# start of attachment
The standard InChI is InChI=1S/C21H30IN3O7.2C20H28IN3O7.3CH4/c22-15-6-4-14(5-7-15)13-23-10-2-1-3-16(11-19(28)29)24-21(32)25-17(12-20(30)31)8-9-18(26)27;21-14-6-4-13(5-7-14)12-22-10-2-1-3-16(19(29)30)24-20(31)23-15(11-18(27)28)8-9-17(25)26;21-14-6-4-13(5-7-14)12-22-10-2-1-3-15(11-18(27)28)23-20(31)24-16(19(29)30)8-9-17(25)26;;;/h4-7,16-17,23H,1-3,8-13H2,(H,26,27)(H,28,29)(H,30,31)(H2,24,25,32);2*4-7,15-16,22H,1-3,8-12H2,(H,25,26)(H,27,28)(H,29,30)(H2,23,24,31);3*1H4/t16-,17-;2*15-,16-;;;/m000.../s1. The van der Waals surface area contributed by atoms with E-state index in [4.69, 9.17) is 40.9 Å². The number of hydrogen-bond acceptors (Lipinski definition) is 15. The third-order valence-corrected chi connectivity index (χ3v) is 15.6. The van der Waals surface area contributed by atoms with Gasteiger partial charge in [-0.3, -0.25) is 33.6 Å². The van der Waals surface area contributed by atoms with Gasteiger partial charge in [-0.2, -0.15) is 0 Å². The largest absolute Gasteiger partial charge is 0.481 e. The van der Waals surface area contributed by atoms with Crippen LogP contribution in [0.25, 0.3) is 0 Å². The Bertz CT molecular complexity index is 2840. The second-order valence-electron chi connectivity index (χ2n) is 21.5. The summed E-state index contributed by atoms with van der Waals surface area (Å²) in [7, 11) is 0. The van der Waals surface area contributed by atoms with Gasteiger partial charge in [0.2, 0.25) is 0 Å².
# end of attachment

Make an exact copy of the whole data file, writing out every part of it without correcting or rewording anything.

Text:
The standard InChI is InChI=1S/C21H30IN3O7.2C20H28IN3O7.3CH4/c22-15-6-4-14(5-7-15)13-23-10-2-1-3-16(11-19(28)29)24-21(32)25-17(12-20(30)31)8-9-18(26)27;21-14-6-4-13(5-7-14)12-22-10-2-1-3-16(19(29)30)24-20(31)23-15(11-18(27)28)8-9-17(25)26;21-14-6-4-13(5-7-14)12-22-10-2-1-3-15(11-18(27)28)23-20(31)24-16(19(29)30)8-9-17(25)26;;;/h4-7,16-17,23H,1-3,8-13H2,(H,26,27)(H,28,29)(H,30,31)(H2,24,25,32);2*4-7,15-16,22H,1-3,8-12H2,(H,25,26)(H,27,28)(H,29,30)(H2,23,24,31);3*1H4/t16-,17-;2*15-,16-;;;/m000.../s1. The van der Waals surface area contributed by atoms with E-state index in [4.69, 9.17) is 40.9 Å². The number of hydrogen-bond acceptors (Lipinski definition) is 15. The third-order valence-corrected chi connectivity index (χ3v) is 15.6. The van der Waals surface area contributed by atoms with Gasteiger partial charge in [-0.3, -0.25) is 33.6 Å². The van der Waals surface area contributed by atoms with Gasteiger partial charge in [-0.2, -0.15) is 0 Å². The largest absolute Gasteiger partial charge is 0.481 e. The van der Waals surface area contributed by atoms with Crippen LogP contribution in [0.25, 0.3) is 0 Å². The Bertz CT molecular complexity index is 2840. The second-order valence-electron chi connectivity index (χ2n) is 21.5. The summed E-state index contributed by atoms with van der Waals surface area (Å²) in [7, 11) is 0. The van der Waals surface area contributed by atoms with Gasteiger partial charge in [0.2, 0.25) is 0 Å².